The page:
A leisurely rise for our journey to Reno Nevada, our drive today would be a longer distance than we normally roll in one day. Stops to allow the three of us to shake off stiff joints were sparse so during our pauses, KatieBug stubbornly stretched out her leash to its full extent, enjoying the Pee Mail at each new sniffy territory.
Within a few hours, in the distance, storm clouds came into view. Our druthers would be to stay clear of high winds and driving rain but, on our current path, detours were not available. We both have memories of decisions in the past, in which we have experienced byways resulting in disastrous outcomes; seldom do we veer from our Waze, Google Maps or Co-Pilot traveling instructions. Winding through the mountains we drove head-long into the storm.
Dark clouds let go a hail storm, pelting our window with tiny pieces of frozen liquid. Sounding like buckshot on our windows and roof , it slowed us down to a crawl and eventually pushed us off onto an unplanned exit.
John saw an acceptable sized turnout and stopped until the storm passed. Hail stones built up along the ground in crevices, white frozen water bits thinly collecting on LilyPad’s wipers.
Pushed up against the window taking pictures, I felt water trickle down my arm and onto the passenger seat. I was amazed that we nearly made it through an entire week without “it’s always something” rising up, clearing its throat and demanding our attention as well as requiring full access to our bank account.
A towel, blue painters tape and a call to Johnnie Walker RV repair in Las Vegas was completed before John got behind the wheel. Past performance of the repair shop was positive, we had used them for previous break downs, our appointment was set and they awaited our arrival. Carefully, John made his way back onto the freeway.
With the storm behind us, the weather improved and travel through the mountains became picture perfect once again.
When we dropped down into the valley, the Truckee River flowed parallel, displaying a peaceful picture of beauty as we rolled alongside.
Reno was a recuperation stop, nothing planned but laundry, groceries, cleaning and delighting in crystal clear smoke free skies. Because John and I were married in Reno back in 1971, we thought it would be entertaining to search for the businesses we had visited during and after we took our vows on that impromptu afternoon so many decades ago.
Motorhome jacks down, LilyPad settled and the passenger side window patched temporarily to stop further water leaks, we turned on a comedy movie for KatieBug and left our site at Sparks Marina RV Park to begin searching for yesteryear memories.
A few miles away, the entrance to downtown Reno looked exactly the same.
St. Thomas Aquinas Cathedral was our first stop. The doors were locked, just as they had been 46 years ago when we tried to contact a priest to unite us in holy matrimony.
It took a while to find the Chapel of Promises, where we were legally married. Decades ago, it was the first chapel we passed on our way into the gambling part of town. Now, after driving through the area and missing the street address twice, we sidestepped to the local library and research old Yellow Pages. locating the address, we drove to the precise spot, according to the 1970’s Yellow Page ad, and found it in an aging strip mall. Where the Chapel of Promises wedding venue stood, now resides a payday loan store. The building was outdated and weary, mirroring the way we looked and felt.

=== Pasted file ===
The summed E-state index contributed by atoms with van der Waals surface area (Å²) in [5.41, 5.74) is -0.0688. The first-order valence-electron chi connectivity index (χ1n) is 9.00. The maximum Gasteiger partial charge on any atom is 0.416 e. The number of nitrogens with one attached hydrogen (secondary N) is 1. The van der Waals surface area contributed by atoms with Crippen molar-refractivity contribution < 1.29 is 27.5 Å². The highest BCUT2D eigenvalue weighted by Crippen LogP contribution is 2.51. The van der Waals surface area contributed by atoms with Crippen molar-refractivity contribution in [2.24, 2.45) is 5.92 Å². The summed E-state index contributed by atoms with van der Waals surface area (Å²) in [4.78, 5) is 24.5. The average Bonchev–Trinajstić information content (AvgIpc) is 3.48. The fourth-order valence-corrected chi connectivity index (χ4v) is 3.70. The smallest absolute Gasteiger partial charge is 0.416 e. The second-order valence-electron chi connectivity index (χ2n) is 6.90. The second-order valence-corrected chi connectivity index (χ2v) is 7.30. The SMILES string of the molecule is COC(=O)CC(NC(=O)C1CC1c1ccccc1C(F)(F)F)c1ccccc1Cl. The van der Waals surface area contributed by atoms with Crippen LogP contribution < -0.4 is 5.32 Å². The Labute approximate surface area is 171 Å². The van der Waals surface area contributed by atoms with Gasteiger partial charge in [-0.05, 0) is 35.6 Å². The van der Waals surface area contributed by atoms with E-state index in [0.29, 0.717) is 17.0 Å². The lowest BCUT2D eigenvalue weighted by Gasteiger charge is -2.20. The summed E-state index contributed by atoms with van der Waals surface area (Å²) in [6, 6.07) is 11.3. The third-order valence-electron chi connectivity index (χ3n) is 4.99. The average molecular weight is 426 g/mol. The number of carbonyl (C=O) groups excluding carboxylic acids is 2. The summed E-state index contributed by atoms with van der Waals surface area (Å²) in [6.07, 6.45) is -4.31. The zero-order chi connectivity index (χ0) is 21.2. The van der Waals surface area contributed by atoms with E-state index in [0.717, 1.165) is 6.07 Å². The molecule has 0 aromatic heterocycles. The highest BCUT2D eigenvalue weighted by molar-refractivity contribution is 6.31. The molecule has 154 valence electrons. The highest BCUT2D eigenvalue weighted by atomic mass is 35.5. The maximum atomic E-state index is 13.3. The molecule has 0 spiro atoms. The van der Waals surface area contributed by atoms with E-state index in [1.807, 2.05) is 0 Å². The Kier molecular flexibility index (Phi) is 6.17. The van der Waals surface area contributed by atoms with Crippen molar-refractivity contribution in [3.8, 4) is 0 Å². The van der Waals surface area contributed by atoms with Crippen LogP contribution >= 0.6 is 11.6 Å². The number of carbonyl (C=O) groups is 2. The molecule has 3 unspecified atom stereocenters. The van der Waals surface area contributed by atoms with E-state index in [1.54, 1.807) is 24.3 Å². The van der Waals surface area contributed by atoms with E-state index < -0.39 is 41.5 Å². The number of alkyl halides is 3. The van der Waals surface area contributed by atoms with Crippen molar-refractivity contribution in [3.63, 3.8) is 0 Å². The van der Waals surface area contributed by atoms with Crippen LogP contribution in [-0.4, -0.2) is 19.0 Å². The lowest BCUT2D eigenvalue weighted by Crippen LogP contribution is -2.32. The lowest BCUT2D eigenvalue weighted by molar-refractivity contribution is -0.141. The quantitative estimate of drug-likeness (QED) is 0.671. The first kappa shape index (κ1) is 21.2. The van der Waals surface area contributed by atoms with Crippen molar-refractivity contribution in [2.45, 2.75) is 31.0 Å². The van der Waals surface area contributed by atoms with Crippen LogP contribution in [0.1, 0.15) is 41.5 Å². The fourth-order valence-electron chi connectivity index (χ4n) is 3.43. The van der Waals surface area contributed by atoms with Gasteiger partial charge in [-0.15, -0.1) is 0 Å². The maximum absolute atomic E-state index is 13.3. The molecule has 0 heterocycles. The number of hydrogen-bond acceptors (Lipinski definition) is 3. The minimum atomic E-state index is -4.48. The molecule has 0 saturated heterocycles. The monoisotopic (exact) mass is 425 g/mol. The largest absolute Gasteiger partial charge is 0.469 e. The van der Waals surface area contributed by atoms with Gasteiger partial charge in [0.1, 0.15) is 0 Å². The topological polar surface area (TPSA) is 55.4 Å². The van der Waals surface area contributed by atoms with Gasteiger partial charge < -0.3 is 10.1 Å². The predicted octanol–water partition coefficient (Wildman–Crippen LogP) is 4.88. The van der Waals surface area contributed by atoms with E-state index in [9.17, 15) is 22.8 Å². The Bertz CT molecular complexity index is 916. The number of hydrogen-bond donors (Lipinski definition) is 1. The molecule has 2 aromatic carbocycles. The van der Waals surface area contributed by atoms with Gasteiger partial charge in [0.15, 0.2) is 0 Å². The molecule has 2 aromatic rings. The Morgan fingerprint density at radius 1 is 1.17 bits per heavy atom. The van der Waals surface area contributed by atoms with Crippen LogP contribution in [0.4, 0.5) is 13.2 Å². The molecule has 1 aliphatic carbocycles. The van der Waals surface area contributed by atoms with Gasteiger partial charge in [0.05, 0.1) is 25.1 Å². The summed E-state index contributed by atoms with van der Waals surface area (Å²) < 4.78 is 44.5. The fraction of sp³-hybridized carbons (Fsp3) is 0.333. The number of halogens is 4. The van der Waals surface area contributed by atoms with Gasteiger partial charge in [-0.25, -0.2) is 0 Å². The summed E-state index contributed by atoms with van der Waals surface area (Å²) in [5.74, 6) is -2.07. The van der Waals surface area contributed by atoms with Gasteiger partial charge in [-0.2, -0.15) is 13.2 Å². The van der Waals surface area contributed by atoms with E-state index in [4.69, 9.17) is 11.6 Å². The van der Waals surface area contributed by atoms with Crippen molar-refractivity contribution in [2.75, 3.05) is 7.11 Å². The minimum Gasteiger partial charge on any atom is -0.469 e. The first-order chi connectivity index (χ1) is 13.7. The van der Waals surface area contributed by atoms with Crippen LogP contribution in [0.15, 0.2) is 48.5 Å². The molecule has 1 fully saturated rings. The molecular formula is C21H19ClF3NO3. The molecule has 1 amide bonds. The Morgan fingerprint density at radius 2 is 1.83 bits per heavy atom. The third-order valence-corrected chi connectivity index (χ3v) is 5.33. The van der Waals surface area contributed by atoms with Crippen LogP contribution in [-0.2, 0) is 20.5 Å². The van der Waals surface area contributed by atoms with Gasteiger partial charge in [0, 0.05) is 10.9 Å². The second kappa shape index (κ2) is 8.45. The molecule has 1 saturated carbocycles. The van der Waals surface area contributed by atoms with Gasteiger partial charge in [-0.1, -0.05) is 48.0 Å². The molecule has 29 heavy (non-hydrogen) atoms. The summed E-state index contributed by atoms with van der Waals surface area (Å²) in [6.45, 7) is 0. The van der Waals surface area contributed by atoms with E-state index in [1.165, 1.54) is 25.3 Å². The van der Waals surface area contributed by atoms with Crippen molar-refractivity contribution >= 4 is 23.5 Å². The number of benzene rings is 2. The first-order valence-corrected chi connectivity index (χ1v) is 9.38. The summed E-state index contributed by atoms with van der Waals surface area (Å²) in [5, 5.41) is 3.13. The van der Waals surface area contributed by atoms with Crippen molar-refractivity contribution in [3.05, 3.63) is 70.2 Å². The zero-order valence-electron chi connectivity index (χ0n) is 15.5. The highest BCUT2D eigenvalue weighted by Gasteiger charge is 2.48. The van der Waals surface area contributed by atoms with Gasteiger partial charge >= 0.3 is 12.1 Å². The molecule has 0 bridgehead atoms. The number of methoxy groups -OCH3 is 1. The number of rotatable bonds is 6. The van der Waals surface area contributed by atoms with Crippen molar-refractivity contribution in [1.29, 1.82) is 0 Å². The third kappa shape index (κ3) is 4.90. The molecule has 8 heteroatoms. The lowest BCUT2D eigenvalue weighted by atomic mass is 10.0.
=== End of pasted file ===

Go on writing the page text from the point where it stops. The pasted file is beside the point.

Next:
After our hasty marriage, wedding rings provided by the variety store across the parking lot, our first gambling adventure as a wedded couple took place at the Horseshoe Casino. Formerly a noisy bustling bell ringing casino, it had transformed into an unlit, dull colored jewelry and loan store. Looking a lonely echo of its former self, it was presently void of humans.
Still standing was Circus Circus, one of the few well-kept but antiquated casino’s in Reno. Given by Circus Circus all those years ago, we had accepted an offer and attended a land purchase deal for free lunch, including a sizable free wad of gambling money, all at the cost of an hour of our time. Patiently listening for over an hour, we exited the casino having purchased a plot of land in an upcoming retirement development. The newly constructed Lake Havasu City was to be complete with London Bridge, moved piece by piece from England, adjoining the small parcel of land in the lake to the mainland. In hind sight, both of us were thankful we were able to back out of the deal before returning to our respective homes, John living in Chico and I living in San Jose. Although we enjoy visiting Arizona, living on desert lands would have been a difficult adjustment for us both.
Having explored our youthful stomping grounds with nothing further to see, we drove back to our site and tucked movables securely away, readying LilyPad for an early morning roll out.
Sun on the rise, our Sony Tablet blasting out “On The Road Again”, Willies familiar voice woke us up. Traveling songs are our reminders for which days we must wake up, get set and get along down the road.
On the way to Tonopah, a tiny town once known for mining, Army bunkers from the nearby base lined the highway, three rows deep, for dozens of miles. We weren’t positive but they looked abandoned.
Our next overnight stop would be Station Casino, the largest of the small spattering of casinos on I-95, offering a barebones first come, first serve RV parking area. Located in back of the casino and an extension of their parking lot, it provided full 50 amp electric for a fair price. We selected an open site among the dozen or so available and put down temporary roots.